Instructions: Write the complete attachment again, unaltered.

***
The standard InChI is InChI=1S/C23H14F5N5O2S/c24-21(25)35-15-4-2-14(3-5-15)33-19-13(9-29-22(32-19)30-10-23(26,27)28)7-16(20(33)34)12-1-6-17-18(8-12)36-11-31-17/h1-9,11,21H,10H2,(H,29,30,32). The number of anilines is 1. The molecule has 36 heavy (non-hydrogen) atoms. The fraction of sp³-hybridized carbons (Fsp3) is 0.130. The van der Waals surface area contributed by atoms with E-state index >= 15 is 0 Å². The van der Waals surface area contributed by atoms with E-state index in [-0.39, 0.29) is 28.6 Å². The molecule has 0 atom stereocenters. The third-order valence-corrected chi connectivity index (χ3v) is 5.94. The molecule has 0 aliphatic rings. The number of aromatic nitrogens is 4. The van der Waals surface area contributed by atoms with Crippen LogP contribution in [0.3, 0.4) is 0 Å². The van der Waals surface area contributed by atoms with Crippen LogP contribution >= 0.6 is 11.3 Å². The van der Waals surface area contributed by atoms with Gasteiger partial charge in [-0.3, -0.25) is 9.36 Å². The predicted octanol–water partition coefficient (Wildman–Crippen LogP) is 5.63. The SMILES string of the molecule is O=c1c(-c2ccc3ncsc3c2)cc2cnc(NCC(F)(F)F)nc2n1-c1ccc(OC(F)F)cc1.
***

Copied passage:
The standard InChI is InChI=1S/C23H14F5N5O2S/c24-21(25)35-15-4-2-14(3-5-15)33-19-13(9-29-22(32-19)30-10-23(26,27)28)7-16(20(33)34)12-1-6-17-18(8-12)36-11-31-17/h1-9,11,21H,10H2,(H,29,30,32). The number of anilines is 1. The molecule has 36 heavy (non-hydrogen) atoms. The fraction of sp³-hybridized carbons (Fsp3) is 0.130. The van der Waals surface area contributed by atoms with E-state index >= 15 is 0 Å². The van der Waals surface area contributed by atoms with E-state index in [-0.39, 0.29) is 28.6 Å². The molecule has 0 atom stereocenters. The third-order valence-corrected chi connectivity index (χ3v) is 5.94. The molecule has 0 aliphatic rings. The number of aromatic nitrogens is 4. The van der Waals surface area contributed by atoms with Crippen LogP contribution in [0.3, 0.4) is 0 Å². The van der Waals surface area contributed by atoms with Crippen LogP contribution >= 0.6 is 11.3 Å². The van der Waals surface area contributed by atoms with Gasteiger partial charge in [-0.3, -0.25) is 9.36 Å². The predicted octanol–water partition coefficient (Wildman–Crippen LogP) is 5.63. The SMILES string of the molecule is O=c1c(-c2ccc3ncsc3c2)cc2cnc(NCC(F)(F)F)nc2n1-c1ccc(OC(F)F)cc1.